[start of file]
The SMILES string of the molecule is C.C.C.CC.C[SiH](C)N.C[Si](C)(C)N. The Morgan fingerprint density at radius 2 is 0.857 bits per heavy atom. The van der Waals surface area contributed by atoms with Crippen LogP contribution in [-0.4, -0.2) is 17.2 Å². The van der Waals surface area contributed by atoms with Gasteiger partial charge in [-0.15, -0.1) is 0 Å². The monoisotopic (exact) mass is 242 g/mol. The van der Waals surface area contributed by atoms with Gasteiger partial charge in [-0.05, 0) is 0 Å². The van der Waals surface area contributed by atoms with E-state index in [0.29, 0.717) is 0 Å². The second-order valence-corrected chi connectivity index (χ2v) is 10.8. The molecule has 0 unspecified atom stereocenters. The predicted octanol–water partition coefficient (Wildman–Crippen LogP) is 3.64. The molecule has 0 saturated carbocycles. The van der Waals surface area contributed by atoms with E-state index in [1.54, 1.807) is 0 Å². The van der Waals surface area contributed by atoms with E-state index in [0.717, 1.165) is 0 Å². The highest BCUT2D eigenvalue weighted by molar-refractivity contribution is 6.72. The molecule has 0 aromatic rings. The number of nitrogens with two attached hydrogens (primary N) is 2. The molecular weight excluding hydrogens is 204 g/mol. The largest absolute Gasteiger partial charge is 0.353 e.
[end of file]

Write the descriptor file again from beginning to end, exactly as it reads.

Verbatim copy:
The SMILES string of the molecule is C.C.C.CC.C[SiH](C)N.C[Si](C)(C)N. The Morgan fingerprint density at radius 2 is 0.857 bits per heavy atom. The van der Waals surface area contributed by atoms with Crippen LogP contribution in [-0.4, -0.2) is 17.2 Å². The van der Waals surface area contributed by atoms with Gasteiger partial charge in [-0.15, -0.1) is 0 Å². The monoisotopic (exact) mass is 242 g/mol. The van der Waals surface area contributed by atoms with Gasteiger partial charge in [-0.05, 0) is 0 Å². The van der Waals surface area contributed by atoms with E-state index in [0.29, 0.717) is 0 Å². The second-order valence-corrected chi connectivity index (χ2v) is 10.8. The molecule has 0 unspecified atom stereocenters. The predicted octanol–water partition coefficient (Wildman–Crippen LogP) is 3.64. The molecule has 0 saturated carbocycles. The van der Waals surface area contributed by atoms with E-state index in [1.54, 1.807) is 0 Å². The van der Waals surface area contributed by atoms with E-state index in [0.717, 1.165) is 0 Å². The highest BCUT2D eigenvalue weighted by molar-refractivity contribution is 6.72. The molecule has 0 aromatic rings. The number of nitrogens with two attached hydrogens (primary N) is 2. The molecular weight excluding hydrogens is 204 g/mol. The largest absolute Gasteiger partial charge is 0.353 e.